CHENEY: He was -- after the first Gulf War, had managed to kick out all of the inspectors. He was provided payments to families of suicide bombers. He was a safe haven for terrorism, one of the prime state sponsors of terrorism, designated by our State Department for a long time. He'd started two wars. He had violated 16 U.N. Security Council resolutions.

If he were still there today, we'd have a terrible situation.

BLITZER: But there is --

CHENEY: No, there is not. There is not. There's problems -- ongoing problems -- but we have in fact accomplished our objectives of getting rid of the old regime, and there is a new regime in place that's been there for less than a year, far too soon for you guys to write them off. They have got a democratically-written constitution -- first ever in that part of the world. They've had three national elections. So there's been a lot of success.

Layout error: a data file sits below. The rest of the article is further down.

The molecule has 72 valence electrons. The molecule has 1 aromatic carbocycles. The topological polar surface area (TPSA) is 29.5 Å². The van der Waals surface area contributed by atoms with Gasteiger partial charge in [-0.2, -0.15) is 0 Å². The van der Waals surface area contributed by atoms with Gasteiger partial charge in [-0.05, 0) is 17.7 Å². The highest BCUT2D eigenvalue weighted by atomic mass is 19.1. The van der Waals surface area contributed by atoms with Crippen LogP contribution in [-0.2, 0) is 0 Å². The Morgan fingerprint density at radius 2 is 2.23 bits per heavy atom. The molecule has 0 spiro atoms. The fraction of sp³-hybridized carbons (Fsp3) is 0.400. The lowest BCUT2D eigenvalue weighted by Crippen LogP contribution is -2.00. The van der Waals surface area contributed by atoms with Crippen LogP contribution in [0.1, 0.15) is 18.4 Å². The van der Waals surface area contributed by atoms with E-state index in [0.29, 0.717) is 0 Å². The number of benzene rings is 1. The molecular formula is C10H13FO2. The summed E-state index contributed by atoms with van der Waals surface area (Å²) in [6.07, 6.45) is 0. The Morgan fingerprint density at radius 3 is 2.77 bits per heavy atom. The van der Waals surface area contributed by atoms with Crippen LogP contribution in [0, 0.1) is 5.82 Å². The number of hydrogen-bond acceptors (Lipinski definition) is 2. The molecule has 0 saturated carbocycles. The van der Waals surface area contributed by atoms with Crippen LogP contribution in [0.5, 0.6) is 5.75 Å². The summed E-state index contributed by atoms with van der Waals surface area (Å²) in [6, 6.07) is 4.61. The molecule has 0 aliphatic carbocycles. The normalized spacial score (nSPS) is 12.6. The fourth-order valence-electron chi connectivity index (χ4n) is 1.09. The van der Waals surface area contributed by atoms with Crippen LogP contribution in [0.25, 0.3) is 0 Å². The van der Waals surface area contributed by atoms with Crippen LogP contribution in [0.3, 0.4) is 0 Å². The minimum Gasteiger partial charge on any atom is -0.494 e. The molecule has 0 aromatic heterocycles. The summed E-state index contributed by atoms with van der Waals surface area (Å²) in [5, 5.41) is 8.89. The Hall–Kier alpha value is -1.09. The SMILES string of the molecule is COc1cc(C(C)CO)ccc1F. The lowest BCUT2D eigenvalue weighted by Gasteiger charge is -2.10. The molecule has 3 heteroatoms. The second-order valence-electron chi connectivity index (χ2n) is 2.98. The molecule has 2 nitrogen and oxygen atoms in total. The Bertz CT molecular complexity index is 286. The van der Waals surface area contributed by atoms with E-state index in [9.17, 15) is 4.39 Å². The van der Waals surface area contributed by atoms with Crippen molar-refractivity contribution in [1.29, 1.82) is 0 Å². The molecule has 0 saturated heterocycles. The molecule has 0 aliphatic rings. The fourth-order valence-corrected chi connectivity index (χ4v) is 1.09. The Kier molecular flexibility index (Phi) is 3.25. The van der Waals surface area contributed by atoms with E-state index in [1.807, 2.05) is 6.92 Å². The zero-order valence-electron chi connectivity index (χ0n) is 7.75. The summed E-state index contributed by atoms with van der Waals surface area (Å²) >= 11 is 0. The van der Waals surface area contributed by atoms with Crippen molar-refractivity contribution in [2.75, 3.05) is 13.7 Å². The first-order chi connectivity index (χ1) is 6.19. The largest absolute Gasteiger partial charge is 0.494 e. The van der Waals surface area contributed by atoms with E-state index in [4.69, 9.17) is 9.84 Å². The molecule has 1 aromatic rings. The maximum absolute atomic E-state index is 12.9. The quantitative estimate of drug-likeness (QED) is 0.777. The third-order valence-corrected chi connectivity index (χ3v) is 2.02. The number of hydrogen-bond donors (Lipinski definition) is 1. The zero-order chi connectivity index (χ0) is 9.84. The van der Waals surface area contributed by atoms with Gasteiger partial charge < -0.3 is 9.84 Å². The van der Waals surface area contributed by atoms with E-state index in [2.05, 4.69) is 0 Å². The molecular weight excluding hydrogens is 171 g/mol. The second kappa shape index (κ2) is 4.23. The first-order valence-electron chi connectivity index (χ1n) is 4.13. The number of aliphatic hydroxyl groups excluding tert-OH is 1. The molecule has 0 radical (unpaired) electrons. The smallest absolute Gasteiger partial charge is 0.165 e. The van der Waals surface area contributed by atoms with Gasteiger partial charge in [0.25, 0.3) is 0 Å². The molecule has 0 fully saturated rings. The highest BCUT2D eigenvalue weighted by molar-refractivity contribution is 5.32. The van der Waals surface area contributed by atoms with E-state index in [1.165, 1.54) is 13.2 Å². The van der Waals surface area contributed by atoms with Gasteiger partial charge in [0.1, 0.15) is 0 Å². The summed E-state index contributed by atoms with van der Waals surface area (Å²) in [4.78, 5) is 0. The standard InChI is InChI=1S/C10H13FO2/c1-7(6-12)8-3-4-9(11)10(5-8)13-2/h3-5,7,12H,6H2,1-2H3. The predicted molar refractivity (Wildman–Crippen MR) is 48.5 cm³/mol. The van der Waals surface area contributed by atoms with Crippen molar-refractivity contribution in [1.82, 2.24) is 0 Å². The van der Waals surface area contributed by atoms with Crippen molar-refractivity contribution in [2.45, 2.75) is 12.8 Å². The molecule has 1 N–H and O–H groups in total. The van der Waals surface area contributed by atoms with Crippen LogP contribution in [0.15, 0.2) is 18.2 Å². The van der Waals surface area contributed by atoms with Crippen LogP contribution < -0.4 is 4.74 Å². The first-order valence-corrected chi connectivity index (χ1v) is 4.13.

BLITZER: How worried are you --

CHENEY: We still have more work to do to get a handle on the security situation, and the president's put a plan in place to do that.

BLITZER: How worried are you of this nightmare scenario, that the U.S. is building up this Shiite-dominated Iraqi government with an enormous amount of military equipment, sophisticated training, and then in the end, they're going to turn against the United States?

CHENEY: Wolf, that's not going to happen. The problem is, you've got --

BLITZER: They're -- warming up to Iran and Syria right now.

CHENEY: Wolf, you can come up with all kinds of what-ifs; you've got to be deal with the reality on the ground. The reality on the ground is, we've made major progress. We've still got a lot of work to do. There's a lot of provinces in Iraq that are relatively quiet.

There's more and more authority transferred to the Iraqis all the time.